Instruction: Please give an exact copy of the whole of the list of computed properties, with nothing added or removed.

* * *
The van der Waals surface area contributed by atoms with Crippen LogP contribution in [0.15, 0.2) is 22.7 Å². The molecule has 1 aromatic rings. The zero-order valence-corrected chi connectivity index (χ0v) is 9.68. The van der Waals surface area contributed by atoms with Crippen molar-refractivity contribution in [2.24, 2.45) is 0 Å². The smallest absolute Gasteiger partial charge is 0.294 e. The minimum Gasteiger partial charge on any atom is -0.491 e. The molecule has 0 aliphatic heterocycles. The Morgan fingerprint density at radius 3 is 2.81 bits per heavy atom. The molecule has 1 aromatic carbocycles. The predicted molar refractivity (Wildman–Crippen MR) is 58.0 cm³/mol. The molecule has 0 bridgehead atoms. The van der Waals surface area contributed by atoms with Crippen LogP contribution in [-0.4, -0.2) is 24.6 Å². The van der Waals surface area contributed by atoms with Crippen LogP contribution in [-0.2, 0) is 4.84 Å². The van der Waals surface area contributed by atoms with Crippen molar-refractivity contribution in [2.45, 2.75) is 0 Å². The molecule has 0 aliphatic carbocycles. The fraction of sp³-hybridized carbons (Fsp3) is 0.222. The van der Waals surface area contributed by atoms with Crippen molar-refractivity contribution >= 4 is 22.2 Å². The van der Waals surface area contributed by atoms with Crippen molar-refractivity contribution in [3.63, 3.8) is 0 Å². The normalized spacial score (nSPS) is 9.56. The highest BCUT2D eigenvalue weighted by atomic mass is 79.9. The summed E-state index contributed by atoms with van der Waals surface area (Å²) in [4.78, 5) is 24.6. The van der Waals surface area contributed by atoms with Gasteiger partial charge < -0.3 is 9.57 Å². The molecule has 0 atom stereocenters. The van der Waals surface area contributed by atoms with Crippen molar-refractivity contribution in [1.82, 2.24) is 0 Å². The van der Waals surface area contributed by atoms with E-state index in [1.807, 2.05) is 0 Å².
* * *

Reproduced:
The van der Waals surface area contributed by atoms with Crippen LogP contribution in [0.15, 0.2) is 22.7 Å². The molecule has 1 aromatic rings. The zero-order valence-corrected chi connectivity index (χ0v) is 9.68. The van der Waals surface area contributed by atoms with Crippen molar-refractivity contribution in [2.24, 2.45) is 0 Å². The smallest absolute Gasteiger partial charge is 0.294 e. The minimum Gasteiger partial charge on any atom is -0.491 e. The molecule has 0 aliphatic heterocycles. The Morgan fingerprint density at radius 3 is 2.81 bits per heavy atom. The molecule has 1 aromatic carbocycles. The predicted molar refractivity (Wildman–Crippen MR) is 58.0 cm³/mol. The molecule has 0 bridgehead atoms. The van der Waals surface area contributed by atoms with Crippen LogP contribution in [-0.4, -0.2) is 24.6 Å². The van der Waals surface area contributed by atoms with Crippen LogP contribution in [-0.2, 0) is 4.84 Å². The van der Waals surface area contributed by atoms with Crippen molar-refractivity contribution in [2.45, 2.75) is 0 Å². The molecule has 0 aliphatic carbocycles. The fraction of sp³-hybridized carbons (Fsp3) is 0.222. The van der Waals surface area contributed by atoms with Crippen molar-refractivity contribution >= 4 is 22.2 Å². The van der Waals surface area contributed by atoms with Crippen molar-refractivity contribution in [3.63, 3.8) is 0 Å². The normalized spacial score (nSPS) is 9.56. The highest BCUT2D eigenvalue weighted by atomic mass is 79.9. The summed E-state index contributed by atoms with van der Waals surface area (Å²) in [4.78, 5) is 24.6. The van der Waals surface area contributed by atoms with Gasteiger partial charge < -0.3 is 9.57 Å². The molecule has 0 atom stereocenters. The van der Waals surface area contributed by atoms with Crippen molar-refractivity contribution in [1.82, 2.24) is 0 Å². The van der Waals surface area contributed by atoms with E-state index in [1.807, 2.05) is 0 Å².